Tuesday, May 13, 2014

Treasure Trove of Trilliums

Vivid bouquets of flowers bedazzled this sunny Mother's Day weekend, showing up like unexpected flamenco dancers on the back deck. The chilly, rain-soaked weekend before this one offered a herbaceous banquet of a different sort, filled with native plants and greenery that flourished in soggy settings.

We spent that Saturday dodging downpours, slathered with mud as we dug up ferns on the forested property of friends whose home and gardens will soon be bulldozed to make way for a housing development. They also pointed out a few other dig-worthy plants--rhubarb, raspberries, heavenly bamboo--that it seemed a pity to leave behind. We drove home in a minivan packed with our new fronds (it's not easy to make new friends in a new neighborhood; fronds are quite a bit easier to come by).

The Sunday of that soggy weekend I enjoyed an early Mother's Day gift to myself: a "Tea and Trilliums" talk and tour at Cottage Lake Gardens, which is tucked right behind the library barely five minutes from my home.

Cottage Lake Gardens is perched on the shore of, not surprisingly, Cottage Lake, and is home to all of the world's 48 species of trillium, a lovely genus of wildflower native to North America and parts of Asia. Trilliums are named for their habit of sprouting threesomes: They have three leaves, three sepals (those green bits that surround the base of a flower), and three petals.

Tea, coffee, pastries, and fruit served up on antique Limoges china...I could've stopped right there. That was enough of a break from the daily grind.

Then, fortified with food as well as information about trilliums, we headed out into the rain to wend our way through the forested garden. There the trilliums reposed in groups along a meandering path, sharing the landscape with a wide variety of shade-loving plants.

What I found most fascinating about the trillium is just what a late bloomer it is. Not in terms of the season, mind you--it's one of the earliest bloomers when it comes to springtime (one of its nicknames is "wake-robin," because it's such an early riser it even wakes up the robin who's supposed to be the harbinger of spring). No, its peculiar late-blooming property is that about seven years pass before a trillium seed finally grows up enough to produce a flower.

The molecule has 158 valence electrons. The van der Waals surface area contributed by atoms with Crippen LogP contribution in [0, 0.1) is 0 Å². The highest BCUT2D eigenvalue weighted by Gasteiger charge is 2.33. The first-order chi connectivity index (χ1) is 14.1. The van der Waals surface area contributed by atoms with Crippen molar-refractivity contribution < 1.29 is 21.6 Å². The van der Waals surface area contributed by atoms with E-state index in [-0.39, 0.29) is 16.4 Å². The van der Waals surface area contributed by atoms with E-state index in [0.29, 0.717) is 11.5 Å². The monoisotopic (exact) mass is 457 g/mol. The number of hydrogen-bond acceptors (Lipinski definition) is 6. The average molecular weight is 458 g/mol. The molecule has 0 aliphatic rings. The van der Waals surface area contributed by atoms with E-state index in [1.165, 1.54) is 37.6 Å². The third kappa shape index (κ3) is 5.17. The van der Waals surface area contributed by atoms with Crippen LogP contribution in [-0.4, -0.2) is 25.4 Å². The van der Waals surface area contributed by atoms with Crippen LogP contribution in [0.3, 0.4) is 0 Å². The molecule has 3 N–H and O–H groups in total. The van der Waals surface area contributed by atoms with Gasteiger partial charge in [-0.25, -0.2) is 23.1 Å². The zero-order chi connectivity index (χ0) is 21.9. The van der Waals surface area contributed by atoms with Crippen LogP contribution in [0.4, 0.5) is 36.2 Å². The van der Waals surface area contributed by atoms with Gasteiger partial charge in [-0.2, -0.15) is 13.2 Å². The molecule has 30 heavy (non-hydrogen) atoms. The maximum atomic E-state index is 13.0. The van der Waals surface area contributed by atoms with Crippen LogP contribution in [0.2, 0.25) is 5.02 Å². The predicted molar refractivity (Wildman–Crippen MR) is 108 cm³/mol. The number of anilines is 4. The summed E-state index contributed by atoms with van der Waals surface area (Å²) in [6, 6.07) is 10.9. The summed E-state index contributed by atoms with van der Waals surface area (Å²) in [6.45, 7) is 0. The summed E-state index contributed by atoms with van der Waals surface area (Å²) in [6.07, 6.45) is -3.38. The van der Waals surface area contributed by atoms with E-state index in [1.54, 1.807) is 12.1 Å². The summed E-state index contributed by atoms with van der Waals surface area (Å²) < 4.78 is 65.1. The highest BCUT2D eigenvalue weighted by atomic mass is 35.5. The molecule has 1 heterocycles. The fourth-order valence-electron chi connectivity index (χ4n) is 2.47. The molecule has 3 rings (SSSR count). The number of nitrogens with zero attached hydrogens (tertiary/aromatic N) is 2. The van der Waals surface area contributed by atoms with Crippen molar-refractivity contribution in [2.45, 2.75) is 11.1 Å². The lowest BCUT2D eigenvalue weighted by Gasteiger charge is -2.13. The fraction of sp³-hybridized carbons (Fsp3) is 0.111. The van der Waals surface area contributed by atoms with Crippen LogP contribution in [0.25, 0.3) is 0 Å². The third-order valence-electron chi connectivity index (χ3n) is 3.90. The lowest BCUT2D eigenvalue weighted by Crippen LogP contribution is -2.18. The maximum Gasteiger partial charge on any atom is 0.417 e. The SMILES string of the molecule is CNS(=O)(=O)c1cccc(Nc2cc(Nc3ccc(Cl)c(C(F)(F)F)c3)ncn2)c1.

The bulk of the plant takes the form of an underground, swollen stem called a rhizome. (If you've ever brought home a chunk of ginger from the grocery store, you've purchased a rhizome.)

Shoots from the rhizome poke up from the soil, with each shoot producing three leaves and a flower.

The flowers bloom for a few weeks, set seed, and are done for the season by the time other flowers are just thinking of getting out of bed.

This long adolescence and brief bloom, combined with the leaves' inclination to die back in dormancy during a hot, dry summer, puts an interesting spin on the whole notion of what, exactly, a plant is.

To the aboveground-dwelling human, a plant is leaves, flowers, fruit--the things we can see.

But I'd think a trillium would feel otherwise, if it had feelings. Its real self is a mole-like being that puts up a periscope of a flower and goes on a sunshine-buying spree with its leaves before returning to its underground digs and retiring with a brandy and a nice collection of books for the rest of the year.

First-year shoots (left) and older shoots (right)
It put me in mind of a 17-year cicada, which spends 17 years underground as a nymph, sipping from roots. Finally it bursts from the ground, climbs up a trunk, molts into its adult form, then spends about a month carousing, reproducing, dodging predators, and making a row before dying.

A cicada's short above-ground life seems puzzling to humans, but a trillium would understand it. It's the 17 years of subterranean life that's the real thing, not the brief party in the light of day.

Cicadas don't consort with trilliums, but other insects do. Pollinators of trilliums include beetles and ants. (An East Coast species, the red trillium, attracts these animals with a pungent odor that earns it charming nicknames such as “stinking Benjamin.") The most commonly encountered trillium in the Pacific Northwest, Trillium ovatum, puts on quite a show after it's been pollinated: Its lovely white petals turn increasingly deep shades of pink, transforming into a rich, velvety purple before the flower dies.

Beetle on wild trillium in a Redmond park
The plant offers ants not only protein bars in the form of pollen grains as reimbursement for pollination services, but also oily fast food attached to its seeds. These treats are called elaiosomes and are nutritious, calorific growths on the seeds.

Ants eagerly tote the seeds away from the trillium to share with larvae. The kids gobble up the elaiosomes while their indulgent elders toss the seeds on their own nutrient-rich junk piles outside the nest.

The trillium seeds, in a nice "Br'er Rabbit and the Briar Patch" twist, then happily take root in these middens. Pretty clever for a rhizome!

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